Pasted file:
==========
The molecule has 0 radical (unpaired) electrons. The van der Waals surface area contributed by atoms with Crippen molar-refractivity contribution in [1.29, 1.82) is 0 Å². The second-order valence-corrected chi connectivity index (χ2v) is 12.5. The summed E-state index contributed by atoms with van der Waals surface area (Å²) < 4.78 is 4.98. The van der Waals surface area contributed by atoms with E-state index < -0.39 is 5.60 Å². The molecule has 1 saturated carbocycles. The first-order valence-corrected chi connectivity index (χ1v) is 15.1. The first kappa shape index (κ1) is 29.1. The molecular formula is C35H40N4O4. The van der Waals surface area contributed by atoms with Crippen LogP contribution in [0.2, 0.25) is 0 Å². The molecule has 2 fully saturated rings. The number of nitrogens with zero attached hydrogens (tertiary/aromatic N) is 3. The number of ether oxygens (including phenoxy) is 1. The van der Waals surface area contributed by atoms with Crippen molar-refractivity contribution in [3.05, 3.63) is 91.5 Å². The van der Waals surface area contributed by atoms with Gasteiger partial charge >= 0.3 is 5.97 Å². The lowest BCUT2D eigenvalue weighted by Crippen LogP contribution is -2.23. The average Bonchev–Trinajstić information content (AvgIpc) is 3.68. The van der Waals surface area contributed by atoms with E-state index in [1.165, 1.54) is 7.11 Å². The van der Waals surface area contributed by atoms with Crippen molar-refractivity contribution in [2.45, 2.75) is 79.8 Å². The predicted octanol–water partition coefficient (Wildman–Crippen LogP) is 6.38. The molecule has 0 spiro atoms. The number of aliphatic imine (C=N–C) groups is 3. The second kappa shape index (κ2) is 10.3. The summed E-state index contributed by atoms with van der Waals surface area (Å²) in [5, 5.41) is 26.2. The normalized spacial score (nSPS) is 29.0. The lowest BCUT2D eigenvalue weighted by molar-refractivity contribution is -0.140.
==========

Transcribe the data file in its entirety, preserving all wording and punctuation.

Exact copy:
The molecule has 0 radical (unpaired) electrons. The van der Waals surface area contributed by atoms with Crippen molar-refractivity contribution in [1.29, 1.82) is 0 Å². The second-order valence-corrected chi connectivity index (χ2v) is 12.5. The summed E-state index contributed by atoms with van der Waals surface area (Å²) < 4.78 is 4.98. The van der Waals surface area contributed by atoms with E-state index < -0.39 is 5.60 Å². The molecule has 1 saturated carbocycles. The first-order valence-corrected chi connectivity index (χ1v) is 15.1. The first kappa shape index (κ1) is 29.1. The molecular formula is C35H40N4O4. The van der Waals surface area contributed by atoms with Crippen LogP contribution in [0.2, 0.25) is 0 Å². The molecule has 2 fully saturated rings. The number of nitrogens with zero attached hydrogens (tertiary/aromatic N) is 3. The number of ether oxygens (including phenoxy) is 1. The van der Waals surface area contributed by atoms with Crippen molar-refractivity contribution in [3.05, 3.63) is 91.5 Å². The van der Waals surface area contributed by atoms with Gasteiger partial charge >= 0.3 is 5.97 Å². The lowest BCUT2D eigenvalue weighted by Crippen LogP contribution is -2.23. The average Bonchev–Trinajstić information content (AvgIpc) is 3.68. The van der Waals surface area contributed by atoms with E-state index in [1.165, 1.54) is 7.11 Å². The van der Waals surface area contributed by atoms with Crippen molar-refractivity contribution in [2.45, 2.75) is 79.8 Å². The predicted octanol–water partition coefficient (Wildman–Crippen LogP) is 6.38. The molecule has 0 spiro atoms. The number of aliphatic imine (C=N–C) groups is 3. The second kappa shape index (κ2) is 10.3. The summed E-state index contributed by atoms with van der Waals surface area (Å²) in [5, 5.41) is 26.2. The normalized spacial score (nSPS) is 29.0. The lowest BCUT2D eigenvalue weighted by molar-refractivity contribution is -0.140.